Yes/No. The assessment shows that in this audiogram, the estimated hearing loss from noise in the better hearing ear at 1kHz, 2kHz and 3kHz and/or at 1kHz, 2kHz, and 4kHz is greater than the estimated hearing loss from noise in the worst hearing ear.
The conventional assessment will result in an estimated binaural hearing loss that is smaller than that estimated in the better hearing ear at the same frequencies.
Some experts suggest that this will underestimate the impairment of the individual in this case, which they consider is reflected in the hearing loss from noise in the better hearing ear. Any hearing loss in the worse hearing ear will add to and not diminish the impairment of any hearing loss from noise in the better hearing ear.
You may want to re-run the assessment with an adjustment to assess the impairment found just in the better hearing ear at 1kHz, 2kHz, and 3kHz.
Yes/No. The assessment shows that in this audiogram, the sum of the thresholds in both ears at 1kHz, 2kHz 3kHz, and/or at 1kHz, 2kHz and 4kHz is the same.
Conventional assessment will result in an estimated binaural hearing loss that is smaller than the greater NIHL.
Some experts may consider that this will underestimate the impairment of the individual, which they consider to be reflected by the greater hearing loss. The asymmetry is usually due to the asymmetry at the anchor points or the depth of any notch or bulge at 4kHz.
The default assessment is based on anchor points at 1kHz and 8kHz. If the Expert considers that other anchor points (500Hz, 2kHz and 6kHz) are appropriate, these can be selected.
“Guidelines on the diagnosis of noise induced hearing loss for medicolegal purposes” R.R.A Coles, M.E. Lutman & J.T. Buffin Clin Otolaryngol 2016, 41, 347-357
Whereas the NIHL calculator allows the user to select the AAHL dataset, the M-NIHL calculator uses only the ISO 2029 2017 dataset, per Moore 2020.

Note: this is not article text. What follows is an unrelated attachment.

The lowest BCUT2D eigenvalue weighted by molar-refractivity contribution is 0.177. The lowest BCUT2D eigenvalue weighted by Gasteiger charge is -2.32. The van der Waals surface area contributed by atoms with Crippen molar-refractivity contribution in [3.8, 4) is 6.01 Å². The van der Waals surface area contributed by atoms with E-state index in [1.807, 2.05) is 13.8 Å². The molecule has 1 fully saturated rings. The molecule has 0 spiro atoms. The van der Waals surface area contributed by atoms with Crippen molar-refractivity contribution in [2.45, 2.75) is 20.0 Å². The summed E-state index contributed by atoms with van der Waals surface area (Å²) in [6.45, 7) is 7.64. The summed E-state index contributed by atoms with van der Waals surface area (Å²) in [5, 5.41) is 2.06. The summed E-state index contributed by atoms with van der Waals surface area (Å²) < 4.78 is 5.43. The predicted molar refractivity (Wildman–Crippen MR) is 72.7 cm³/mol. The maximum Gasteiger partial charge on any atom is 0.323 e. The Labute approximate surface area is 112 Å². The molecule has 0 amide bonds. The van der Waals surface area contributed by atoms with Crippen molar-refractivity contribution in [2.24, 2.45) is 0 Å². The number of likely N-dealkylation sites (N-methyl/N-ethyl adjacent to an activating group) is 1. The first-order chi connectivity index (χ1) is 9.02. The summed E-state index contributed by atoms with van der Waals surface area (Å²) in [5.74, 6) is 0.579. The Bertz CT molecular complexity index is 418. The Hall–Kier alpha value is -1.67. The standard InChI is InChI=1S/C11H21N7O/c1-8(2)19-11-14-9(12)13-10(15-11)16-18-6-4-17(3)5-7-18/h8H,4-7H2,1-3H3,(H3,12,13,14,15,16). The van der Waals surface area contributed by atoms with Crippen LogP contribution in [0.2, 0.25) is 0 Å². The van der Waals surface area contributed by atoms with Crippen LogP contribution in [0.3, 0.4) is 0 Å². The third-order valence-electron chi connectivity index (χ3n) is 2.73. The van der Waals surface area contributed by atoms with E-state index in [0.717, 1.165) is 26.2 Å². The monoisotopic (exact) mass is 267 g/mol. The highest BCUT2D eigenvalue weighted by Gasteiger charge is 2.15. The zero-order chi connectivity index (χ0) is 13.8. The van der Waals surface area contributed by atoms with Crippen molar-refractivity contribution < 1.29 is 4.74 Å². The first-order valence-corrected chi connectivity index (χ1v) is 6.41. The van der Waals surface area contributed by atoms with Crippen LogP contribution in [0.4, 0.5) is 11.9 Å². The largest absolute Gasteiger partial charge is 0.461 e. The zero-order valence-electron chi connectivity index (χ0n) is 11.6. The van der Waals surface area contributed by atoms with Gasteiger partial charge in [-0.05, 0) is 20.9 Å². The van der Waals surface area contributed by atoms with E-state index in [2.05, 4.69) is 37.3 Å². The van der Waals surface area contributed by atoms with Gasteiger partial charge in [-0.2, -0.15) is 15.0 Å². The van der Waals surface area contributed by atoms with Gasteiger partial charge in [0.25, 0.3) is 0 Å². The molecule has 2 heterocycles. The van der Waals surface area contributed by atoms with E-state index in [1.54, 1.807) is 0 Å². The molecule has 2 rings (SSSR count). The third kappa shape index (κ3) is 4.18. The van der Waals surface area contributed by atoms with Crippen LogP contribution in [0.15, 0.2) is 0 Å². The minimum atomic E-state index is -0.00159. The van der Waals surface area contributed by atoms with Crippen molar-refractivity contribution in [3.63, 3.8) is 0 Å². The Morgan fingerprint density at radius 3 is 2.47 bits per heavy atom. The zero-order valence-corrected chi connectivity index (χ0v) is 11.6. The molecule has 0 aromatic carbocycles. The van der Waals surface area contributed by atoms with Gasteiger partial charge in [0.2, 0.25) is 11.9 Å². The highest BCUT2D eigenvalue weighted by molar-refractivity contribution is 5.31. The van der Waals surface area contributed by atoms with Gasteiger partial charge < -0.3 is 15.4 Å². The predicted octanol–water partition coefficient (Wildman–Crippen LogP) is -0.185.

Select 1984 – The AAHL will be the modified baseline values of CLB 2000
Select 2017 – The AAHL will the be ISO7029 : 2017 values
Expresses hearing loss averaged over 1,2 and 3kHz or 1,2 and 4kHz with weighting for better ear.
For M-NIHL the commonly utilised 25th, 50th and 75th percentiles are available together with the 10,20, 30, 40 50,60,70,80,90
The Logarithmic interpolation method used is as prescribed in LCB 2016.
“Guidelines for quantification of noise-induced hearing loss in a medicolegal context” Lutman, M.E., Coles, R.R.A. & Buffin, J.T. Clin. Otolaryngol. 2016, 41, 347–357
“Diagnosis and quantification of military noise-induced hearing loss” Brian C. J. Moore J. Acoust. Soc. Am. 148 (2), August 2020
Yes/No. If you select Yes then 3dB is added to each input and this then rounded to nearest 5dB
The Guidelines for Medicolegal Practice: Assessment of Hearing Disability, (King, Coles, Lutman & Robinson, 1992, Whurr Publishers) suggest using this correction for comparison between a Bekesy and a manual audiogram.
Made available for use at user discretion.
You can select individual AAHL percentiles for each ear and for each of Pass 1 and Pass 2 of LCB 2016.
“Calculated” – The calculator selects the best fit as per the suggestion within LCB 2016:- “By default, the median should be selected, unless an alternative percentile clearly gives a better fit at the anchor points (based on the sum of the differences between the anchor point values and the age associated hearing loss values at the same frequencies)”. (The algebraic difference is minimised. That is, the positive and negative signs are preserved. The calculator selects the percentile for which the result is closest to zero.)
Yes/No. If you select Yes then the 6dB deduction will be applied at 6kHz
As per Note 2 of CLB 2000 –
“When Telephonics TDH-39 audiometer ear phones have been used, subtract 6 dB from the measured HTL values at 6 kHz. This is to take account of the calibration artefact associated with use of those earphones”